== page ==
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Updated on May 19, 2023
3 min read

How Much Does Wisdom Tooth Removal Cost?

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In areas with typically lower costs, removing four wisdom teeth, including sedation, can range from $1,000 to $1,650. For complex cases in high-cost areas, the cost can rise to approximately $2,500 to $3,000. 

Removing all four wisdom teeth can cost anywhere from $600 to $3,000. The type of procedure also affects the total cost:

  • Simple extraction — $135 to $300 per tooth or $540 to $1,200 for all four
  • Impacted extraction — $225 to $600 per tooth or $900 to $2,400 for all four

Factor that Affects The Cost of Wisdom Tooth Removal

The cost of wisdom tooth removal depends on the complexity of the procedure. The procedure is typically more expensive if the tooth is impacted

The overall cost depends on these factors:

  • Whether you have a simple or surgical extraction
  • The difficulty of the extraction
  • Location of the practice
  • The dentist or surgeon's personal costs

Can Wisdom Tooth Removal Have Additional Costs?

When you remove your wisdom teeth, there are other costs to consider. These additional expenses ensure the procedure is successful and help reduce discomfort.

Additional costs for wisdom tooth removal include:

  • Anesthesia $220 to $700 per tooth
  • Nitrous oxide — $40 to $150 to the cost of extraction
  • General anesthesia — $250 to $800 for the total cost
  • X-ray — around $150
  • Follow-up exams — about $100 per appointment
  • Cleaning — can range from $70 to $200

Fortunately, most dentists do not charge for local anesthetic. Across the U.S., the average price for removing four wisdom teeth at once using general anesthesia is around $1,500 to $2,300. 

Why Are All Four Wisdom Teeth Removed at Once?

Even if all four wisdom teeth show no signs of infection, an oral and maxillofacial surgeon (OMS) will recommend extracting them.

If only one wisdom tooth is painful or infected, all four teeth will likely require extraction. However, patients always have the choice to keep their wisdom teeth.

Most dentists or oral surgeons offer a package deal for all four wisdom teeth extraction at once.

Does Dental Insurance Cover Wisdom Teeth Removal?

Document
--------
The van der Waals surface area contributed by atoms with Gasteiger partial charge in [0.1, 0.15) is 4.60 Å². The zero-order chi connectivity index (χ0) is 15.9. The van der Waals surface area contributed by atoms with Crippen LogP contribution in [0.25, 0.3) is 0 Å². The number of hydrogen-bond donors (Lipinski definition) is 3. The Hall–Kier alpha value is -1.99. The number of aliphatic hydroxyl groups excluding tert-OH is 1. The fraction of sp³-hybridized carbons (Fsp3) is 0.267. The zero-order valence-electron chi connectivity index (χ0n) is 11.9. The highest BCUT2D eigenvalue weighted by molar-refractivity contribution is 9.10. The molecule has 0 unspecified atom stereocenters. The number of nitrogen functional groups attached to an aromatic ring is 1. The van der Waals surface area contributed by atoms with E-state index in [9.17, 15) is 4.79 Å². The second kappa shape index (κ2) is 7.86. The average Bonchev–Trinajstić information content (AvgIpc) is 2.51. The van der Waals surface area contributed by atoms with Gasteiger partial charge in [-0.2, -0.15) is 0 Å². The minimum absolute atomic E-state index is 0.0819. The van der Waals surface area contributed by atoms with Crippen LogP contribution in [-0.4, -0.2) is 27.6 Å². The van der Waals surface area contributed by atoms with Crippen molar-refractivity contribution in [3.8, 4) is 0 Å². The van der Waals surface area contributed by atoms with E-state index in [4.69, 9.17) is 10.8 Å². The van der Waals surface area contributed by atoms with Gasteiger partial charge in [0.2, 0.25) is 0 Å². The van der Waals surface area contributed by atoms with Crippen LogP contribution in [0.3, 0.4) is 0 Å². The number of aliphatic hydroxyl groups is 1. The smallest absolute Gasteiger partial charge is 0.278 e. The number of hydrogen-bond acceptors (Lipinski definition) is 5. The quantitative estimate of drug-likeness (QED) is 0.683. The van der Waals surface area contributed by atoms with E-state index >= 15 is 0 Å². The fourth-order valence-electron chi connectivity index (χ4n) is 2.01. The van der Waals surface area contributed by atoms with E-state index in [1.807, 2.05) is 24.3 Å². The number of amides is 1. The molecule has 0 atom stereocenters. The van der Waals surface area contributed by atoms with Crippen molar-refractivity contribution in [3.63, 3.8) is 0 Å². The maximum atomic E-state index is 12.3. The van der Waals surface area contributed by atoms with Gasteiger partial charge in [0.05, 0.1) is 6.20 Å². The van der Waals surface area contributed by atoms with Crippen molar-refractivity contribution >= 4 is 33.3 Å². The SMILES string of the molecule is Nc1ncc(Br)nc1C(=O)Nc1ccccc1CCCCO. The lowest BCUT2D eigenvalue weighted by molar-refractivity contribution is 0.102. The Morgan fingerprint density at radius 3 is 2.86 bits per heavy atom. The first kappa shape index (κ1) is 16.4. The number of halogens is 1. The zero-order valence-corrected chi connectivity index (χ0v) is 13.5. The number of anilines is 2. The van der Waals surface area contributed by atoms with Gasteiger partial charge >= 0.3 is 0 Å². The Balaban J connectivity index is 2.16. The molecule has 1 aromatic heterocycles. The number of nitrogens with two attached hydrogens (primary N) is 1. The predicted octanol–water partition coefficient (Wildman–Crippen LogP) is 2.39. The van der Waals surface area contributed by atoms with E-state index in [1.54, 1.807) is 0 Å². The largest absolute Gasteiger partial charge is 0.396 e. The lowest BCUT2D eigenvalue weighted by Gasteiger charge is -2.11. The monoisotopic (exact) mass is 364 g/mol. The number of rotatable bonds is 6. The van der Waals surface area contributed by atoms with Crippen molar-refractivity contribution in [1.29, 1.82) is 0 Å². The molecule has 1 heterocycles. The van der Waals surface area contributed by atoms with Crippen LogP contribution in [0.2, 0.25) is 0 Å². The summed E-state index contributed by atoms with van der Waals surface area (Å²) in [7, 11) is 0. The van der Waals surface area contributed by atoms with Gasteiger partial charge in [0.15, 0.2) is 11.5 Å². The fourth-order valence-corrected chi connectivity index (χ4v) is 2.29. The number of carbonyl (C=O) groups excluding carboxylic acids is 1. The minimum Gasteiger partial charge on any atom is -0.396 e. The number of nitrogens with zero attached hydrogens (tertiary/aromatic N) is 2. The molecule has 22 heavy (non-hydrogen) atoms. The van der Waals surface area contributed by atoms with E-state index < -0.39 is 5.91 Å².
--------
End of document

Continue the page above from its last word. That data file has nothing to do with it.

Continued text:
Dental insurance can cover 15 to 50 percent of wisdom tooth extraction if medically necessary.

Depending on the company, some dental insurance plans only pay an annual maximum of between $1,000 to $1,500. Many people split the procedure into two years to get more coverage.

Cost of Wisdom Tooth Extraction With Dental Insurance

Type of Extraction Average Cost*
Simple Extraction $135-$300 per tooth
Surgical Extraction $220-$700 per tooth

*According to the American Dental Association's Survey of Dental Fees 2020

Other Ways To Pay For Wisdom Tooth Removal

Some oral surgeons offer discounts for removing all four wisdom teeth at once. You can save $1,000 or more on wisdom teeth extractions.

If you don’t have dental insurance, there are other ways to pay for dental care. These resources include:

  • Discount dental plans — A dental discount card that you can use to get lower prices on services
  • Medicaid and CHIP — State-run programs that offer medical benefits to eligible individuals and families
  • Medicare — A federal health insurance plan for people aged 65 and older
  • Dental schools — Most dental schools have clinics offering care at a reduced fee
  • State and local resources — Local programs in your region that offer free or cost-reduced dental care
  • Payment plans — Installment payments that help you pay the overall bill in more manageable increments.


Removing all four wisdom teeth can cost anywhere from $600 to $3,000. This price can vary depending on the complexity of the procedure.

The location and the dentist’s personal costs can also affect the price of a wisdom tooth removal. There are also additional costs, such as anesthesia, x-rays, and appointment fees.

Dental insurance can cover the cost of removal if it is medically necessary. However, there are other alternatives to paying for the procedure without insurance.

Last updated on May 19, 2023
6 Sources Cited
Last updated on May 19, 2023
All NewMouth content is medically reviewed and fact-checked by a licensed dentist or orthodontist to ensure the information is factual, current, and relevant.

We have strict sourcing guidelines and only cite from current scientific research, such as scholarly articles, dentistry textbooks, government agencies, and medical journals. This also includes information provided by the American Dental Association (ADA), the American Association of Orthodontics (AAO), and the American Academy of Pediatrics (AAP).
  1. Where can I find low-cost dental care?” U.S. Department of Health & Human Services, 2017.
  2. How Much Does Wisdom Teeth Removal Cost?” Cost Helper Health, 2015.
  3. Finding dental care” National Institute of Dental and Craniofacial Research, 2019.
  4. Dental Fees” American Dental Association, 2020.
  5. Ouassime, et al. “The wisdom behind the third molars removal: A prospective study of 106 cases.” Annals of medicine and surgery , 2021.
  6. Understanding Dental Insurance Issues.” American Dental Association.
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